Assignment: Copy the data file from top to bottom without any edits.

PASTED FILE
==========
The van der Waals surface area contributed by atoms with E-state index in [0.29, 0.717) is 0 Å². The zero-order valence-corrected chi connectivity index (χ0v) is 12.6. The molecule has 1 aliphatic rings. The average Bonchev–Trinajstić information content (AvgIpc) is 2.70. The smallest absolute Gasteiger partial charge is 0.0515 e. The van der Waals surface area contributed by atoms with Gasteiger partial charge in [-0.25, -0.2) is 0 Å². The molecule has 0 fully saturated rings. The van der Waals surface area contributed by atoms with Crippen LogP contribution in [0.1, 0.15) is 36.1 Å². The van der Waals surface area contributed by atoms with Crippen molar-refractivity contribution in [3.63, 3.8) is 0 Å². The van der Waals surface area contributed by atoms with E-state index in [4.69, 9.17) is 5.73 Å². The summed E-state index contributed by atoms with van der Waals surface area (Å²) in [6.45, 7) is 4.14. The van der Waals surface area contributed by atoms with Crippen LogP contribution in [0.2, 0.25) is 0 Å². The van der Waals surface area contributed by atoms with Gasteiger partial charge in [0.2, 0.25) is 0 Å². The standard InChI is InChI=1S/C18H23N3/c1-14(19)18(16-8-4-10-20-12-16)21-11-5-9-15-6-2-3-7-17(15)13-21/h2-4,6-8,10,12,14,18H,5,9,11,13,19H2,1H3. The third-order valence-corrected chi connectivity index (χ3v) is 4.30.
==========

The van der Waals surface area contributed by atoms with E-state index in [0.29, 0.717) is 0 Å². The zero-order valence-corrected chi connectivity index (χ0v) is 12.6. The molecule has 1 aliphatic rings. The average Bonchev–Trinajstić information content (AvgIpc) is 2.70. The smallest absolute Gasteiger partial charge is 0.0515 e. The van der Waals surface area contributed by atoms with Gasteiger partial charge in [-0.25, -0.2) is 0 Å². The molecule has 0 fully saturated rings. The van der Waals surface area contributed by atoms with Crippen LogP contribution in [0.1, 0.15) is 36.1 Å². The van der Waals surface area contributed by atoms with Crippen molar-refractivity contribution in [3.63, 3.8) is 0 Å². The van der Waals surface area contributed by atoms with E-state index in [4.69, 9.17) is 5.73 Å². The summed E-state index contributed by atoms with van der Waals surface area (Å²) in [6.45, 7) is 4.14. The van der Waals surface area contributed by atoms with Crippen LogP contribution in [0.2, 0.25) is 0 Å². The van der Waals surface area contributed by atoms with Gasteiger partial charge in [0.2, 0.25) is 0 Å². The standard InChI is InChI=1S/C18H23N3/c1-14(19)18(16-8-4-10-20-12-16)21-11-5-9-15-6-2-3-7-17(15)13-21/h2-4,6-8,10,12,14,18H,5,9,11,13,19H2,1H3. The third-order valence-corrected chi connectivity index (χ3v) is 4.30.